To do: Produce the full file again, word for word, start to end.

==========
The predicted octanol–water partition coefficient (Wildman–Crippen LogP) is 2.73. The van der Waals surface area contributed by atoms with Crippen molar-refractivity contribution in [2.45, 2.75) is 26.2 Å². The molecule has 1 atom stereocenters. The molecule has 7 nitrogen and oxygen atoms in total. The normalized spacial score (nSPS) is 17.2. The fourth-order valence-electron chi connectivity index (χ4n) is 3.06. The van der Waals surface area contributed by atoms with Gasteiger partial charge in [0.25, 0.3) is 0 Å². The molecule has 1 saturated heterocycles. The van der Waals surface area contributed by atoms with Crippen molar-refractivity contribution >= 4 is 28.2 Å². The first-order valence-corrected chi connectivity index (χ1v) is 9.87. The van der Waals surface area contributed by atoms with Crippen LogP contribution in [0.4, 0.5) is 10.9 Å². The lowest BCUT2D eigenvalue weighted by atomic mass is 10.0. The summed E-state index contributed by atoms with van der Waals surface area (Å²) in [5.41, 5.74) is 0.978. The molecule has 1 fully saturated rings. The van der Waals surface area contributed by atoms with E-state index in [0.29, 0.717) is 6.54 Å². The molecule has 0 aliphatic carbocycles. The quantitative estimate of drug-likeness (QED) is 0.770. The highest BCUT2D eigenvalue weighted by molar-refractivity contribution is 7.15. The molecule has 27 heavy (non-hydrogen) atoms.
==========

The predicted octanol–water partition coefficient (Wildman–Crippen LogP) is 2.73. The van der Waals surface area contributed by atoms with Crippen molar-refractivity contribution in [2.45, 2.75) is 26.2 Å². The molecule has 1 atom stereocenters. The molecule has 7 nitrogen and oxygen atoms in total. The normalized spacial score (nSPS) is 17.2. The fourth-order valence-electron chi connectivity index (χ4n) is 3.06. The van der Waals surface area contributed by atoms with Gasteiger partial charge in [0.25, 0.3) is 0 Å². The molecule has 1 saturated heterocycles. The van der Waals surface area contributed by atoms with Crippen molar-refractivity contribution >= 4 is 28.2 Å². The first-order valence-corrected chi connectivity index (χ1v) is 9.87. The van der Waals surface area contributed by atoms with Crippen LogP contribution in [0.4, 0.5) is 10.9 Å². The lowest BCUT2D eigenvalue weighted by atomic mass is 10.0. The summed E-state index contributed by atoms with van der Waals surface area (Å²) in [5.41, 5.74) is 0.978. The molecule has 1 fully saturated rings. The van der Waals surface area contributed by atoms with E-state index in [0.29, 0.717) is 6.54 Å². The molecule has 0 aliphatic carbocycles. The quantitative estimate of drug-likeness (QED) is 0.770. The highest BCUT2D eigenvalue weighted by molar-refractivity contribution is 7.15. The molecule has 27 heavy (non-hydrogen) atoms.